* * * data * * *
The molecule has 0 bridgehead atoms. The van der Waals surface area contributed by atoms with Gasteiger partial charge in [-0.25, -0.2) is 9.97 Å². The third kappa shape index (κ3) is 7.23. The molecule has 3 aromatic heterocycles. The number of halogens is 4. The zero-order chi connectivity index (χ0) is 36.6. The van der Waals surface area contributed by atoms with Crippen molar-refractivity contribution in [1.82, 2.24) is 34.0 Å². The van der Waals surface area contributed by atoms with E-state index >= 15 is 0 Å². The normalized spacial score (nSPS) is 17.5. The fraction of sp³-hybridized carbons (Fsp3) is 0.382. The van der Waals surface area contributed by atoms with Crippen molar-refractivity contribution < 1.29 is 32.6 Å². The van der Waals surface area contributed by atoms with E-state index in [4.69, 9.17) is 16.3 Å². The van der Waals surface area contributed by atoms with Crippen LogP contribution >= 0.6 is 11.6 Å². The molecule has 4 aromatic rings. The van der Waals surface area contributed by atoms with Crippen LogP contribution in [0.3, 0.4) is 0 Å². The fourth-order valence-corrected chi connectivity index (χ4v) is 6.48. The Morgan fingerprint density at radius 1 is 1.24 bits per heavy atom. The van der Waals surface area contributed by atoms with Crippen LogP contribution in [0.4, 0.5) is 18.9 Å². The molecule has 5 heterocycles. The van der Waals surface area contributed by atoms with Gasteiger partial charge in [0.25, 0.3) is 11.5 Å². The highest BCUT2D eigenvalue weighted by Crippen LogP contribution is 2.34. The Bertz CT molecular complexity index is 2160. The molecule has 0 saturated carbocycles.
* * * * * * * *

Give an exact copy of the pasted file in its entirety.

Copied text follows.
The molecule has 0 bridgehead atoms. The van der Waals surface area contributed by atoms with Gasteiger partial charge in [-0.25, -0.2) is 9.97 Å². The third kappa shape index (κ3) is 7.23. The molecule has 3 aromatic heterocycles. The number of halogens is 4. The zero-order chi connectivity index (χ0) is 36.6. The van der Waals surface area contributed by atoms with Crippen molar-refractivity contribution in [1.82, 2.24) is 34.0 Å². The van der Waals surface area contributed by atoms with E-state index >= 15 is 0 Å². The normalized spacial score (nSPS) is 17.5. The fraction of sp³-hybridized carbons (Fsp3) is 0.382. The van der Waals surface area contributed by atoms with Crippen molar-refractivity contribution < 1.29 is 32.6 Å². The van der Waals surface area contributed by atoms with E-state index in [4.69, 9.17) is 16.3 Å². The van der Waals surface area contributed by atoms with Crippen LogP contribution >= 0.6 is 11.6 Å². The molecule has 4 aromatic rings. The van der Waals surface area contributed by atoms with Crippen LogP contribution in [0.3, 0.4) is 0 Å². The fourth-order valence-corrected chi connectivity index (χ4v) is 6.48. The Morgan fingerprint density at radius 1 is 1.24 bits per heavy atom. The van der Waals surface area contributed by atoms with Crippen LogP contribution in [0.4, 0.5) is 18.9 Å². The molecule has 5 heterocycles. The van der Waals surface area contributed by atoms with Gasteiger partial charge in [0.25, 0.3) is 11.5 Å². The highest BCUT2D eigenvalue weighted by Crippen LogP contribution is 2.34. The Bertz CT molecular complexity index is 2160. The molecule has 0 saturated carbocycles.